Tuesday, 6 June 2017
What do doctor's receptionists talk about?
My haemorrhoids are misbehaving again. After completing my morning evacuation, the bathroom porcelain resembles the aftermath of the siege of Leningrad, with sufficient of the red stuff to supply the national blood bank for the next decade. So, reluctantly, I decided to see my doctor.
As per the formal procedure, I rang the health centre at 8.00 am to request an appointment. After noting my name and date of birth, the receptionist found me a slot later that morning. But the conversation was not yet over.
‘I’m now obliged to ask this,’ she said, followed by a short pause. ‘What is the problem that you want to see the doctor about?’
Somewhat taken aback by the intrusiveness of the question, a range of retorts pushed into my mind:
I’ve ruptured my foreskin while engaged in athletic love-making;
I’m farting so much I’m a fire risk when near a naked flame;
I tried on my wife’s bra and the metal wire from the left cup has punctured my lung;
My testicles are hanging so low, when I sit on the toilet they plunge into the water like depth charges.
But I resisted the temptation and, instead, told the truth.
‘I’m bleeding from the arse-hole.’
‘Oh … right … sorry,’ she mumbled. ‘I’m told that I must ask, but it seems … it feels a bit…’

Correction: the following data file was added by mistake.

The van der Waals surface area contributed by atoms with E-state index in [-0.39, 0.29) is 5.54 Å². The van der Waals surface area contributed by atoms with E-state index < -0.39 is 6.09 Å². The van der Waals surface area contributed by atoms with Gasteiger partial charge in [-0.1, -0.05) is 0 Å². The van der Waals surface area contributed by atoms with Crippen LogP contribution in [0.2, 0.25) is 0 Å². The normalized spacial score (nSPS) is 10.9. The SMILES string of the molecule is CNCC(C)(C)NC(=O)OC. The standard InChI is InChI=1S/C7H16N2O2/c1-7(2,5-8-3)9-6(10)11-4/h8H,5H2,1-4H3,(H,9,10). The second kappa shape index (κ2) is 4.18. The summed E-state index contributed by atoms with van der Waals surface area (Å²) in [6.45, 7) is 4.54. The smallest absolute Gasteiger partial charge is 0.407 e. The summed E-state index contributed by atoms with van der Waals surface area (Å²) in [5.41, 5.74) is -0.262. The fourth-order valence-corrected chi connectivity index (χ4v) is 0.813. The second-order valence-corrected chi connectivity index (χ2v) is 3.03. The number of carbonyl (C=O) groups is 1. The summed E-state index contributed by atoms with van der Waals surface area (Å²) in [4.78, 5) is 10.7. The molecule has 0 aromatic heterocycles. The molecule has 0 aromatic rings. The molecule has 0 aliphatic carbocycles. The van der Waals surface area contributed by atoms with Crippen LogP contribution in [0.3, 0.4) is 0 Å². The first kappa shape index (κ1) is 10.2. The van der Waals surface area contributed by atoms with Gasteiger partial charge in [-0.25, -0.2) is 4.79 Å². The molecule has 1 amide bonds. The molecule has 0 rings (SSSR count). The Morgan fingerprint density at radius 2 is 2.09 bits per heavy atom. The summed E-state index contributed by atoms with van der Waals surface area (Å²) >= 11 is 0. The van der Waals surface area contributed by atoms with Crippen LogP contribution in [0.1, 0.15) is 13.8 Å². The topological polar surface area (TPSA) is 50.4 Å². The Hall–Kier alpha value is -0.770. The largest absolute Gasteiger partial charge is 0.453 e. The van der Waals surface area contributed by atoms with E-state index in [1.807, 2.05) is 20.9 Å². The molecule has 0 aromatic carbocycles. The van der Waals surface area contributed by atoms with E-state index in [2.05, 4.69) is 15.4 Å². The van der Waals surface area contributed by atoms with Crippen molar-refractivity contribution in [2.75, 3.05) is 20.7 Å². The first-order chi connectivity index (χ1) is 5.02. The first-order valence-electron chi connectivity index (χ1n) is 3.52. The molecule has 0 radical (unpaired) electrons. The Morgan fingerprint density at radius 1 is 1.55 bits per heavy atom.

‘It’s OK, no worries,’ I said, starting to feel sorry for the lady’s awkwardness.
As I sat in the doctor’s waiting room two hours later, listening for my name to be called, I sensed eyes on me. When I glanced up, there were three female receptionists behind the glass talking and giggling to one another. I wondered which of the trio I’d spoken to earlier on the phone. Was it the young blonde lass, barely out of her teens; her inexperience might have been responsible for the awkwardness? Or was it the older, worldly-wise woman in the middle of the threesome, who seemed to be in charge? Maybe it was the smirking receptionist on the end, whose gaze was fixed in my direction?
And what were they discussing? The weather? What each was planning to eat for lunch? Or whether I was the bloke with rivulets of blood trickling down the crack of his arse? When I arose to see the doctor, I imagined them checking my waiting-room seat for stains.
But I subsequently realised that all my speculations were likely to be groundless. As I was leaving the doctor’s surgery, I overheard another patient - an old lady - standing at the reception window.
‘I need a follow-up appointment with the doctor,’ she announced. ‘I have to let him know whether I’m still leaking yellow goo out of my cherry.’
Clearly, the receptionists hear more spectacular stories than mine.
Photo courtesy of pixtawan at FreeDigitalPhotos.net